Really beautiful set of pin-back oak leaf rank badges for a major. Shold-R-Form by NS Meyer and 1/20 10K gold.


Nice matched pair of  WWII US Army captain's  bars .

Really beautiful set of pin-back captain's bars. Marked Gemsco and Acid Test.


Important and rare log book grouping to Cecil Arthur Rea, AFC, RNAS.Pioneer test pilot and Schneider Trophy pilot. 


Interesting and important set of 3 Great War flying log books to Flight Lieutenant C.A. Rea, Royal Naval Air Service, Air Force Cross, G.V.R.; 1914-15 Star (P.O.M., R.N.A.S.); British War and Victory Medals, M.I.D. Oakleaf (Flt. Lt., R.N.A.S.).  Later Chief test pilot for Boulton and Paul, Schneider Trophy race pilot for Gloster and RAF Reserve pilot. The log books, which are are all full, include a lot of detail in the comments and run concurrently from 4th August, 1915 to 10th October, 1923.

Cecil Arthur Rea, A.F.C., was born in Belfast, 21st May 1885, and was employed on the Canadian Pacific Railway prior to joining the R.N.A.S. in late 1914. Rising rapidly to Chief Petty Officer in the Armoured Car Detachment, he was commissioned Flight Sub-Lieutenant in July 1915 and underwent his Pilot’s Course at Eastchurch that October, his Service Record noting that among other achievements he completed some night flying. Further training at Hendon ensued, and during a return flight from Cranwell, Rea’s machine, G.W. Box Kite No.3609, became inverted and crashed. No blame, however, was attributed to the Pilot who escaped unscathed. Advanced to Flight Lieutenant in October of the same year, he commenced his brief as an Experimental Pilot in July 1917 and had completed in excess of 150 hours on ‘all types’ by the middle of 1918 - pioneering work that resulted in a recommendation for his advancement to Flight Commander and, no doubt, largely contributed to the award of his A.F.C., announced in the London Gazette on 2.11.1918 ‘In recognition of valuable flying services performed in their various capacities as Flying Instructors, Test, Ferry and Experimental Pilots’. Rea was “Mentioned in Despatches” in the London Gazette 3.6.1918.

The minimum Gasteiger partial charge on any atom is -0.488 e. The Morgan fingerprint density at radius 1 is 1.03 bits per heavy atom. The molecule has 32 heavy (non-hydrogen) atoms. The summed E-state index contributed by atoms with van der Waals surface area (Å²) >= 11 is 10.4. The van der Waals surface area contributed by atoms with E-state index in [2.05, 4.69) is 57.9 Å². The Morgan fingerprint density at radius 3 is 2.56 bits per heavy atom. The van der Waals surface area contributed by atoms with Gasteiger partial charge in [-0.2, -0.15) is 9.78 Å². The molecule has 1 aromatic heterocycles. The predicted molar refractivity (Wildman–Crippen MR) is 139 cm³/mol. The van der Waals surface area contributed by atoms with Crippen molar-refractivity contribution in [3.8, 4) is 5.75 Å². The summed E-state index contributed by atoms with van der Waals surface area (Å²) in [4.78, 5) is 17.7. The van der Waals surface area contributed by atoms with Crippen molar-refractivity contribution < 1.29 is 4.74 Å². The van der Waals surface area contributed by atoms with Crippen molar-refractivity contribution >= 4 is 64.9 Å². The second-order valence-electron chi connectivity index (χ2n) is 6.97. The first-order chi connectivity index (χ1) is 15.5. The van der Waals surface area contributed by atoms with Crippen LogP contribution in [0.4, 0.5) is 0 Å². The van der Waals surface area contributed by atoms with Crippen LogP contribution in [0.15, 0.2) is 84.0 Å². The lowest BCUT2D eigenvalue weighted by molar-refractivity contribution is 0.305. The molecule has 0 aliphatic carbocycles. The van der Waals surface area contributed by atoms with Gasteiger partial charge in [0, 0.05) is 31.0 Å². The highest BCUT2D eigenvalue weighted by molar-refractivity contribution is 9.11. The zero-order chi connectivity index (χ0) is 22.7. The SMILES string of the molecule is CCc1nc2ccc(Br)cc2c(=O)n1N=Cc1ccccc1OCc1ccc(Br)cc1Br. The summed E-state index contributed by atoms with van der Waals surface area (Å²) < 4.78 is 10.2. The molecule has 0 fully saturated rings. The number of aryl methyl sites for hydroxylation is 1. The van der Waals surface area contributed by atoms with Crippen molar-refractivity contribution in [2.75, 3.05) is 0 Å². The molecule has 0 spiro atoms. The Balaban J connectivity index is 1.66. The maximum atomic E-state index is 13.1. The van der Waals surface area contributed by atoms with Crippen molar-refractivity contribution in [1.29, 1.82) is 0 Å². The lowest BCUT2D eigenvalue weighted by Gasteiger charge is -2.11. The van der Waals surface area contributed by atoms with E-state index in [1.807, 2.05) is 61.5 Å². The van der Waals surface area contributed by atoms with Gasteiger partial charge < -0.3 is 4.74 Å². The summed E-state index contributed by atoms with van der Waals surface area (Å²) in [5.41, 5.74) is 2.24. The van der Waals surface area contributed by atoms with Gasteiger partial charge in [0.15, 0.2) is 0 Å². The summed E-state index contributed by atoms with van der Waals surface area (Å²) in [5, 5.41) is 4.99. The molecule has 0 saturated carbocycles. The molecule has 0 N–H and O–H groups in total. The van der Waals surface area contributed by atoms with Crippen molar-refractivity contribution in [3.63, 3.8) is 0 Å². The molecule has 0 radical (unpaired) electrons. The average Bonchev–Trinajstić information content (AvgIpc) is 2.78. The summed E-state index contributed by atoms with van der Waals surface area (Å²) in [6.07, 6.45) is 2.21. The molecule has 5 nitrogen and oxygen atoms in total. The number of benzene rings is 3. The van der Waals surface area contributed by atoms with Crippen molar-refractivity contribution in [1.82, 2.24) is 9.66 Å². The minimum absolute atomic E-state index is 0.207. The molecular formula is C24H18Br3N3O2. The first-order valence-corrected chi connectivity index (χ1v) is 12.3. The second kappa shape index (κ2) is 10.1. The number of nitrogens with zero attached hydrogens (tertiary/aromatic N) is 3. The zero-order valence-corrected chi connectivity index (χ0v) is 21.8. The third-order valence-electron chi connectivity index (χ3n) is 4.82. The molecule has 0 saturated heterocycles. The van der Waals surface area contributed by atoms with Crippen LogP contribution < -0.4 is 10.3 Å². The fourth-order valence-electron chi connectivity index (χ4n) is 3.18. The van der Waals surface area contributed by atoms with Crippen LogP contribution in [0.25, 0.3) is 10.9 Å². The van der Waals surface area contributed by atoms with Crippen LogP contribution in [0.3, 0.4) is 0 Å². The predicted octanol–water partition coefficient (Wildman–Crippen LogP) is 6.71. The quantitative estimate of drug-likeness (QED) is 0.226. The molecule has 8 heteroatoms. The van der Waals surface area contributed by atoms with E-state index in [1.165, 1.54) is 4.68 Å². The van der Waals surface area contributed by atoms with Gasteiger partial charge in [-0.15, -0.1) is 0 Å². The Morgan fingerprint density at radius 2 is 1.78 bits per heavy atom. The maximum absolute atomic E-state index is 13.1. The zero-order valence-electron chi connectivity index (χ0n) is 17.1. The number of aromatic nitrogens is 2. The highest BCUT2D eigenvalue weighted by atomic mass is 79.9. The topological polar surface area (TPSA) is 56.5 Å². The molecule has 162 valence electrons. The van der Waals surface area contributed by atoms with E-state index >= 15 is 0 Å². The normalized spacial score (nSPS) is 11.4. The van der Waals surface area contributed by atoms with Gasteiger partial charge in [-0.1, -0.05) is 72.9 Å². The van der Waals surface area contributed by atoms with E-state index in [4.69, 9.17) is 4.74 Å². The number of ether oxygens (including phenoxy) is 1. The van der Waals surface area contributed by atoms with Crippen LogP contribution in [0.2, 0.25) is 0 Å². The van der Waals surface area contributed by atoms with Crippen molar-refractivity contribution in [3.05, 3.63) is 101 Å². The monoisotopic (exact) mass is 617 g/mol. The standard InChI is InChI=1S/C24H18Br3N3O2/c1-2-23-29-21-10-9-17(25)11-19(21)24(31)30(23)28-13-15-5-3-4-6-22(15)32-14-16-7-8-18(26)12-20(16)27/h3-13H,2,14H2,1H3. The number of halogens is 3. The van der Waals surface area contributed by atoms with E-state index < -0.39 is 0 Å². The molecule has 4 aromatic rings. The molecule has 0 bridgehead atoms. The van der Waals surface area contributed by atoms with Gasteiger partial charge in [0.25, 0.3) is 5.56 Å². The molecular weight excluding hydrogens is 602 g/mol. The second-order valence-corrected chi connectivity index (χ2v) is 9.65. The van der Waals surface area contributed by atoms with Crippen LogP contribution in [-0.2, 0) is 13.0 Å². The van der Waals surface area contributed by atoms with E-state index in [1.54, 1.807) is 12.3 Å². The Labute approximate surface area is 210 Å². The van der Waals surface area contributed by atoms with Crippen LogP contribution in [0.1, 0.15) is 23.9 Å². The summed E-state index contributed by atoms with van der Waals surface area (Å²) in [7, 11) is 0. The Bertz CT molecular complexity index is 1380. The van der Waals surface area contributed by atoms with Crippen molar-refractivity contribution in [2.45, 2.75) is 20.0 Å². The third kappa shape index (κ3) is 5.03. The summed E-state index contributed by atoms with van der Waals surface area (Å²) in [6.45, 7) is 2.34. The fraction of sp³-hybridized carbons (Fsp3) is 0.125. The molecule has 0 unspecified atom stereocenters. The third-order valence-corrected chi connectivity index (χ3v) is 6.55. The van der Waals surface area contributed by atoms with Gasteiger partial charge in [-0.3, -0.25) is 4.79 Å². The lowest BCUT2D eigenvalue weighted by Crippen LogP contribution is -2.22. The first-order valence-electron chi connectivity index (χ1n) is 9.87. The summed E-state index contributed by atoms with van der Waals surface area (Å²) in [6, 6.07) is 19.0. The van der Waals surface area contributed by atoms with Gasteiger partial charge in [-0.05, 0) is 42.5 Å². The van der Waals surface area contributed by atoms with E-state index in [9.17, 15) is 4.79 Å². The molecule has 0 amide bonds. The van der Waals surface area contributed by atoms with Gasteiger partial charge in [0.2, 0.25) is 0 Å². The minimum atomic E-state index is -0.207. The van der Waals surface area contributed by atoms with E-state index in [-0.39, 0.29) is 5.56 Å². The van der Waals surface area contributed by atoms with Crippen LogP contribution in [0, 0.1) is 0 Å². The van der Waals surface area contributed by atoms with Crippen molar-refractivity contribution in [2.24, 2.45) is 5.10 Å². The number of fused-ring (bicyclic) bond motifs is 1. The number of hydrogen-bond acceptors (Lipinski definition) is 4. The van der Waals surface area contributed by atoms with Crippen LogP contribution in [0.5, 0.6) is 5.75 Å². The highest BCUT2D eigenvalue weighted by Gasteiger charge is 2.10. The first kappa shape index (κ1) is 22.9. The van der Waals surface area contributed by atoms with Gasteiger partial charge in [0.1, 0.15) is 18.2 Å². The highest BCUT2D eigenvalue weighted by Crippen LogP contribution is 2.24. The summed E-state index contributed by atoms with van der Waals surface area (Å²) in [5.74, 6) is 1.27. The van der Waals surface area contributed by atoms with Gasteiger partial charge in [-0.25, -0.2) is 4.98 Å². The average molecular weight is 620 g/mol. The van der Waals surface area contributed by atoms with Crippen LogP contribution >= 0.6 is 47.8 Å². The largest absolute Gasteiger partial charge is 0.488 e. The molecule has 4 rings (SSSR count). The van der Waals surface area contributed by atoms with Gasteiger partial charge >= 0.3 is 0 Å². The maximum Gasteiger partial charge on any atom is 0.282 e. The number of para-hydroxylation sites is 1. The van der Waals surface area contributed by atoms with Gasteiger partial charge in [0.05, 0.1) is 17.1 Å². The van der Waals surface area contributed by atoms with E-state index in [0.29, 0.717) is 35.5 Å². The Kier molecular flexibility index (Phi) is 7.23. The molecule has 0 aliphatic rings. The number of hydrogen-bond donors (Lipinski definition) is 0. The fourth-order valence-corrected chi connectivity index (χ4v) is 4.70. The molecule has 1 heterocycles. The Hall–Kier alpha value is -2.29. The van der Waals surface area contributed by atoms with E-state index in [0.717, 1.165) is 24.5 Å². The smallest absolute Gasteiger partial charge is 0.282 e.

Remaining in the regular R.A.F. until 1926, he continued as a Test Pilot of Seaplanes, Amphibians and Aeroplanes. In 1924 he was granted special leave as one of two pilots selected to fly the Gloucester Aircraft Company’s Schneider Trophy entry, a Gloster Napier Seaplane, in the contest that year in the United States.  On transfer to the Reserve in 1926, Rea joined Boulton & Paul Limited as Chief Test Pilot and the Company’s Liaison Officer with the R.A.F. and Air Ministry. The following year he raised Boulton & Paul’s profile by piloting one of their machines to win in the Tradesmen’s Cup. In 1936 he was granted a five year extension of service in the Reserve, and the same year founded John Short Limited and established their aircraft works at Norwich. He resigned from the R.A.F. Reserve in 1938, and later in the year was appointed Operations Officer (Balloons) at the Air Ministry. In 1939 he moved to the Ministry of Aircraft Production, as Production Officer with responsibility for barrage balloon equipment. From 1940 to 1943 he was Senior Production Officer concerned with various aspects of balloons and aircraft, and between 1944-45 was Technical Officer at the ‘German Document Centre’. At the conclusion of Rea’s career as a Test Pilot he had flown a staggering total of 136 different types of aircraft.



Set of 6 matching RAF cocktail